January 20th, 2010 — 9:15am
I am offering my second lighting workshop in Plano at the end of February. The details are available here.
There are many workshops out there. There are excellent workshops on studio lighting for portraiture, on using portable flashes, and, of course, on doing weddings and seniors. My lighting workshop is a bit different in that it’s more focused on the principles of lighting, across both natural and man-made lights, with practical application to multiple situations, both in the studio and on location. Light is light, regardless of whether it’s the sun, house lamps, powerful strobes, ceiling flourescent tubes, or work lights, but each has different attributes - but a proactive photographer that knows how to see and control light will be able to apply a small set of principles to almost any situation to get the results he or she wants.
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January 20th, 2010 — 9:06am
An idea came to mind while my daughter was practicing her piano. I envisioned a cozy little space where she’s reading quietly, with a color palette that overlapped cool and warm colors. I wanted to show her as a little person that was almost ready to have her own space.
The problem is that there is no space like that in the house-walls are mostly off white, the furniture in her room is off-white… not exactly what I had in mind. So I challenged myself to construct this cozy, intimate space for her, and then bring her in and make the portrait.
One more thing I wanted to do was to experiment with props in the foreground - I was really impressed with how Mark Robert Halper uses the foreground plane as a creative element - this image is a good example. So I used her blue lava lamp to bring the cool color palette and also the foreground element. I moved her night stand to bring the lava lamp closer to the camera.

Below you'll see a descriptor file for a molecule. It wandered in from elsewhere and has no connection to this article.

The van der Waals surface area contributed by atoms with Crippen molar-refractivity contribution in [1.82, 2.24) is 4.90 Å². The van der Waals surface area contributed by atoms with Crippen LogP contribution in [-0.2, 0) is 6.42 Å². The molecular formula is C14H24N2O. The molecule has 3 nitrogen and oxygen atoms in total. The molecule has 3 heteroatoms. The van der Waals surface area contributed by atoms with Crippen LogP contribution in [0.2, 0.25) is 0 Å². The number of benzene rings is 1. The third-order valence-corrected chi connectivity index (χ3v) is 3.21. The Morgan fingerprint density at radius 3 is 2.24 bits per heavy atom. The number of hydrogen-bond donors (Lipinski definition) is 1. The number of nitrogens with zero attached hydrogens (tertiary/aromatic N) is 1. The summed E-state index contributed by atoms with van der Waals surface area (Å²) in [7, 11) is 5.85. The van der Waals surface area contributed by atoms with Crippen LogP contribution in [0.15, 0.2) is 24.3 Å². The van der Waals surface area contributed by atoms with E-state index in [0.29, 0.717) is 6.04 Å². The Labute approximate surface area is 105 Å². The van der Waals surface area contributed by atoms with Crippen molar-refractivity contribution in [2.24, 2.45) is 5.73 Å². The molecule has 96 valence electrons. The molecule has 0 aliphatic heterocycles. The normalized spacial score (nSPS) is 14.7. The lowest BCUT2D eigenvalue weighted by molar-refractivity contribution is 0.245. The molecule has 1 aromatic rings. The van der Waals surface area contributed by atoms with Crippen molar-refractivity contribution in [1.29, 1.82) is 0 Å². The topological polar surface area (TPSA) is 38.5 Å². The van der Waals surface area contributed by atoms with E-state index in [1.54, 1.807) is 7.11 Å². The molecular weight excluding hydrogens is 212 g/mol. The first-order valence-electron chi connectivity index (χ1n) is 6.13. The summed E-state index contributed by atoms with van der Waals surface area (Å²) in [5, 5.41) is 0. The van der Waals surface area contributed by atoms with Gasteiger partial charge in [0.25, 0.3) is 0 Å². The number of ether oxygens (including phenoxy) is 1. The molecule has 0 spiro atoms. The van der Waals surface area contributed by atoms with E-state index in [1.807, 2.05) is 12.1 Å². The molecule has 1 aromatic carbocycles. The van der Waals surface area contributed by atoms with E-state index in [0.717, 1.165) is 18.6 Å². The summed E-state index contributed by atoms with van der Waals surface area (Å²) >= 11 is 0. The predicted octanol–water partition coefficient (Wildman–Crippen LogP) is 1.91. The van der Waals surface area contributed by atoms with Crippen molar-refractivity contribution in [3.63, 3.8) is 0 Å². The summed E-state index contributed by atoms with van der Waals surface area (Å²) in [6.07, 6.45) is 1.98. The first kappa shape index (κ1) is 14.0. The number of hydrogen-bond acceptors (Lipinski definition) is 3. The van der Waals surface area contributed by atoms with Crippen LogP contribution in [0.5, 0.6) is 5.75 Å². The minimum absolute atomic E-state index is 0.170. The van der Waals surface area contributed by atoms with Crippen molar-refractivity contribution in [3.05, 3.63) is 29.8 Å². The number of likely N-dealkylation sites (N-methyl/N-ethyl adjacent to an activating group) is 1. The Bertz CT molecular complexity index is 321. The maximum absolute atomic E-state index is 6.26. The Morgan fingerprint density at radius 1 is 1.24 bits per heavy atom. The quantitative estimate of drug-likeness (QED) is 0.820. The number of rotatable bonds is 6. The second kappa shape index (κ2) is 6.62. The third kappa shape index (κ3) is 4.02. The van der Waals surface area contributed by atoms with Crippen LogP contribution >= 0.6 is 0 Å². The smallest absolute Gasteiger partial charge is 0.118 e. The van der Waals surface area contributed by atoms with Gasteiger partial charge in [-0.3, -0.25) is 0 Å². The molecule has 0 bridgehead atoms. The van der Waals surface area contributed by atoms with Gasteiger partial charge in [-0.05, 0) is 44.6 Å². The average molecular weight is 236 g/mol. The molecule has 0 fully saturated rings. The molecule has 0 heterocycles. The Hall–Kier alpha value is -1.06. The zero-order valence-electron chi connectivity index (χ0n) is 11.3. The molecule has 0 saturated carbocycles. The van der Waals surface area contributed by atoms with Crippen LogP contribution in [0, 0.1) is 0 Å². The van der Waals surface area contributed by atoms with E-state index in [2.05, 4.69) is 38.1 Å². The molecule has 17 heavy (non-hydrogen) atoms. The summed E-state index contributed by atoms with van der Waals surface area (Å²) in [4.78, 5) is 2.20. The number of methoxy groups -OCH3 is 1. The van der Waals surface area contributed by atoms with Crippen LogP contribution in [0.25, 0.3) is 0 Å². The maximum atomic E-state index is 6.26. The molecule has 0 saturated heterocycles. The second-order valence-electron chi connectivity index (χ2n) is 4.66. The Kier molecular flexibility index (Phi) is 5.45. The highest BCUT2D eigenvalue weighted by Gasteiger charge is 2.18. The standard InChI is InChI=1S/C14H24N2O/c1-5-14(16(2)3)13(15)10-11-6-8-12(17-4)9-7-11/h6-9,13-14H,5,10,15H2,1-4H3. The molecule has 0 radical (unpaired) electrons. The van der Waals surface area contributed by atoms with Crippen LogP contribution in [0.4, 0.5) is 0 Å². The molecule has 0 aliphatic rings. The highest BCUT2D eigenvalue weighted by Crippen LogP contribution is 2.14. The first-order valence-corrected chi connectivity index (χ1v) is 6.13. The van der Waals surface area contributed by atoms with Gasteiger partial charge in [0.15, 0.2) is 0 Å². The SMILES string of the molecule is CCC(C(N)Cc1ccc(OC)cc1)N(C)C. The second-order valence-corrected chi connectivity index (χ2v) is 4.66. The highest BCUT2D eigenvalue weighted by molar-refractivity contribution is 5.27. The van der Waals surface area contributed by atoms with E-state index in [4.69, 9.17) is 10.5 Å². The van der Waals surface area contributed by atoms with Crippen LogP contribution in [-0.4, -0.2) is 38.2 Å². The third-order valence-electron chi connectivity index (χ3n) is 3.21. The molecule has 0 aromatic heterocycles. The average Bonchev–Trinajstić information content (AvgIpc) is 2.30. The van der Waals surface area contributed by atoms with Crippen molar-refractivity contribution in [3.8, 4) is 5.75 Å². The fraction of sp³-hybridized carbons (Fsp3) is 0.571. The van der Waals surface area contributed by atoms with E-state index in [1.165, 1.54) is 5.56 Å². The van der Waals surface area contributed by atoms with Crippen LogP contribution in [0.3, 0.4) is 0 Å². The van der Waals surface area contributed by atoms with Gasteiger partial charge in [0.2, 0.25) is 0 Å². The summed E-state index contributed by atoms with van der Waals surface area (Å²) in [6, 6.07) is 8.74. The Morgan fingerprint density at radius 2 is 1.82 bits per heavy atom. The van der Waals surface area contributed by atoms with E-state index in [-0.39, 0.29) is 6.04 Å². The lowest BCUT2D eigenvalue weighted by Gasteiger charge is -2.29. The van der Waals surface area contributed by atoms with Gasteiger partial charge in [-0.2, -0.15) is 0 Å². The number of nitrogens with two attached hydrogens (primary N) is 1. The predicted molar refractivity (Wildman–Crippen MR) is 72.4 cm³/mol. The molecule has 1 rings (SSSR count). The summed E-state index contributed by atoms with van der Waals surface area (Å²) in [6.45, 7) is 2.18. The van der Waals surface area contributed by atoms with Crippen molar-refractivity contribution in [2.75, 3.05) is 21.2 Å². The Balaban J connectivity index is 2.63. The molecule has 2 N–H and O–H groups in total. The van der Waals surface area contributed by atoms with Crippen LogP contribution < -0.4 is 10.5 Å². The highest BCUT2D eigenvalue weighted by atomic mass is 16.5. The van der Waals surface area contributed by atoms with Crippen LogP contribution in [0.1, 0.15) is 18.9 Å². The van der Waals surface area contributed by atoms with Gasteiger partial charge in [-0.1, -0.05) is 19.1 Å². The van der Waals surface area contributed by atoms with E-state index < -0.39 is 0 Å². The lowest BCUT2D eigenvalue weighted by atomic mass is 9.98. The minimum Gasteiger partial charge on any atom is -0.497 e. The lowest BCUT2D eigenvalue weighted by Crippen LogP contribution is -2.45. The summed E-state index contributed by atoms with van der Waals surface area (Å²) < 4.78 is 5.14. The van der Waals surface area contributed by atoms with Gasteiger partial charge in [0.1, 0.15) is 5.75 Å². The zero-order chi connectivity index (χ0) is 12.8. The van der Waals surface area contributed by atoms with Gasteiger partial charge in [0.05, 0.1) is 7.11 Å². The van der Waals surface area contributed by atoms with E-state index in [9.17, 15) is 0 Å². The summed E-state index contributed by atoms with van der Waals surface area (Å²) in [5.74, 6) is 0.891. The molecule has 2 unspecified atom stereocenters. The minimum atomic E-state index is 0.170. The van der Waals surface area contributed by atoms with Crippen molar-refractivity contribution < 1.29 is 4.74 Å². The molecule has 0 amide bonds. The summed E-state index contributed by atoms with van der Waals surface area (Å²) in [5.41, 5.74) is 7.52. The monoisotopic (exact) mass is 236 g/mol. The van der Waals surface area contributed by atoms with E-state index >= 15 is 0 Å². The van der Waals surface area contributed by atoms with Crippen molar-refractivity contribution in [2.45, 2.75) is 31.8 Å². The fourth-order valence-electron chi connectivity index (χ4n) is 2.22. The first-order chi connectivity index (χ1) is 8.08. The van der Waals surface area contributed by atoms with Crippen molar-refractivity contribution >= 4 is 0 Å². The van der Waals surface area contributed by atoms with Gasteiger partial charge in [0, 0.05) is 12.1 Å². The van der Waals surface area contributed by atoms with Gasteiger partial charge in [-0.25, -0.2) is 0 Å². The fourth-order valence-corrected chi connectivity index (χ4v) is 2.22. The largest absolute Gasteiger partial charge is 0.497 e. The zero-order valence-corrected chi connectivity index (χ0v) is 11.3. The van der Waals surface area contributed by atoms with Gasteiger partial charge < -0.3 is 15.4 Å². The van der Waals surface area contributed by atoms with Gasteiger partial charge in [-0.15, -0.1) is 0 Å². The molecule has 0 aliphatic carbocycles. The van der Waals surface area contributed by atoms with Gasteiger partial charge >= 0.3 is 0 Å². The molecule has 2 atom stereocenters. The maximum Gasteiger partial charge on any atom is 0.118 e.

In order to achieve the cozy space idea I took a hand-woven orange patterned blanket we just bought in Peru and threw it over her bed’s headboard. Christina was also going to sit on this blanket, which would bring the warm colors to the composition.
The lighting was straightforward. I placed an SB-800 flash with a 20 degree grid on a light stand to camera right, in a near-butterfly position. Because I wasn’t using a modeling light, I instructed my little model to spot correct placement of the grid on her face, and to help me position the light. In order to get the blue very blue, and the orange more saturated, I decided to put 2 cuts of full CTO on the flash. When I adjusted white balance in post, I went for a warm tone that made the blue bluer.
And the only thing left was camera placement to have the lava lamp well present but without dominating the entire frame. It took a few trials - I used a tripod even though I was shooting at 1/160 or so. The lens was 85mm f/1.4.
My little one was an excellent model, patient with light placement. I like the results - hope she does too when she sees her portrait in the morning. I think I got pretty close to the image I previsualized.
Click on the thumbnails below to see a larger image:
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